Ann Boswall, vice-president of human resources and one of six members of top management team at Imperial Tobacco in Montreal, adds, “It is absolutely essential for HR to do a better job of learning about the business outside of their own department”. With regards to personal development, sending experienced sales teams on generic courses is a tick box exercise; according to the verbal feedback I received, if a post course survey was carried out the over whelming response would have been that no real learning experience has taken place. (T Short, 2010) writes:

The failure to evaluate learning events and show positive business results was clearly linked to an undervaluing of training and development investment among senior managers. Recommendations: Ensure the corporate planning process has sufficient time allowed to achieve its goal of presenting a business plan that is able to be executed for the full twelve months of the financial year. This would take a great deal of pressure off the business as a whole. Setting SMART goals that give clarity of direction to the wider team and are specific to each departments channel not generic companywide goals.

Even in a company with a goal-setting procedure that had been in use for over ten years, content-related problems with goals (such as lacking goal clarity or conflicting goals) were key predictors of goal commitment and job satisfaction. (Bipp, 2011) The HR department has to be resourced such to permit the Strategic HRM plan to be implemented from the top down. Not having the resources to penetrate and spend time where it counts most left the HR team performing mainly transactional duties such as recruitment and disciplinary activities. Green, 2002) writes: For over a decade, HR leaders have been striving to become business partners. They want to have a strategic impact on their organizations; however, many are struggling to make this transition. The primary reason for lack of progress in this endeavor is that HR analysts, the staff who carry out this mission, are still trained and reinforced in the traditional, transactional mindset. In order for the entire HR department to be considered strategic in nature, the HR analyst must learn critical consultative skills. p. 111) To counter this a 2004 Cranet survey indicated that people responsible for HRM activities have a growing proportion of members educated in business related studies, 43% in New Zealand from a business studies background. (E Rasmussen, 2010). Training of both the HR team to understand requirements of each department they deal with and equally training Line Managers in people management skills would help with alignment of HR Personnel and line managers in their duties within the HRM framework.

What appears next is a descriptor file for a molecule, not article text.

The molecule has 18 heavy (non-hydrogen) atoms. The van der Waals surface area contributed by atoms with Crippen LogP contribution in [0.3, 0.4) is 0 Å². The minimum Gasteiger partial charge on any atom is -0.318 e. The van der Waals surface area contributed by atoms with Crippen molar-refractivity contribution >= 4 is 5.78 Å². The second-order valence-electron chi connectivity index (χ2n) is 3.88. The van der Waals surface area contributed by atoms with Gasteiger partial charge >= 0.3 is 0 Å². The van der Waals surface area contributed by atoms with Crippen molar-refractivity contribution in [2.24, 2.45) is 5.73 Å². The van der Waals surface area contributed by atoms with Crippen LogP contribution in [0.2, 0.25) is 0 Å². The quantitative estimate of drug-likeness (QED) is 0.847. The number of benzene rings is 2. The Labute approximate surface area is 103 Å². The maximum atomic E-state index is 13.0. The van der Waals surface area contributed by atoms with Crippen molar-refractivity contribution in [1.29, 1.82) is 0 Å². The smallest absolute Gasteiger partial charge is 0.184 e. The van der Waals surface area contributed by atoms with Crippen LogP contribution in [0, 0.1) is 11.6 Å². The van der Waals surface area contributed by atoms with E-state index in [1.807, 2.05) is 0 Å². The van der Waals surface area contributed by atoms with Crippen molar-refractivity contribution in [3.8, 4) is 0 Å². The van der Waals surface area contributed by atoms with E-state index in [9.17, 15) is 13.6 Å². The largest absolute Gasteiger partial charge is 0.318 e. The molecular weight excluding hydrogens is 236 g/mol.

This activity would go a long way to improving the overall performance of the HRM framework and the job satisfaction of employees within Something*. (Hutchinson, 2007) writes: It is often observed that there is a gap between what is formally required in HR policy and what is actually delivered by FLMs. The way FLMs undertake their HR duties of selecting, appraising, developing, communicating, involving, etc. , is inextricably linked to a wider set of what are increasingly called leadership behaviours, which aim to in? ence employee attitudes and behaviour and give direction. These two aspects of FLMs’ roles can be brought together in the term ‘people management. Implementing the above as a bare minimum would greatly improve the overall performance and moral of the Outside* sales team at Something*. Literature Sources: 1) http://www. SomethingElse*. com 2) http://www. something*. co. nz 3) http://scholar. google. co. nz. ezproxy. aut. ac. nz/ 4) http://search. proquest. com. ezproxy. aut. ac. nz 5) http://web. ebscohost. om. ezproxy. aut. ac. nz References: Bipp, T. (2011). Goal-Setting in practice. Personell review, 40(3), 318. Brown, D. (2001). HR’s role in business strategy: still a lot of work to be done. Canadian HR Reporter, 14 (9), 20. E Rasmussen, T. A. , N Hawort. (2010). Has the Strategic Role and Professional Status of Human Resource Management peaked in New Zealand. Journal of industrial relations, 52, 103 -118. Green, M. E. (2002). Internal human resources consulting: Why doesn’t your staff get it? Public Personnel Management, 31(1), 111-119.

Hutchinson, P. a. ( 2007). Front-line managers as agents in the HRM performance causal chain: . Human Resource Management Journa, 17(1), 3-20. Lee C, B. P. , Earley C, Lock E A. (1991). An Empirical Analysis of a Goal Setting Questionnaire. Journal of Organizational Behavior, Vol. 12( No. 6), pp. 467-482. McGovern P, H. -H. V. , Stiles P. Human resources management on the line? Human Resource Management Journal, 7(4). T Short, R. H. (2010). Challenges in aligning workplace learning with business goal. Australian Journal of Adult Learning, 50(2), 381.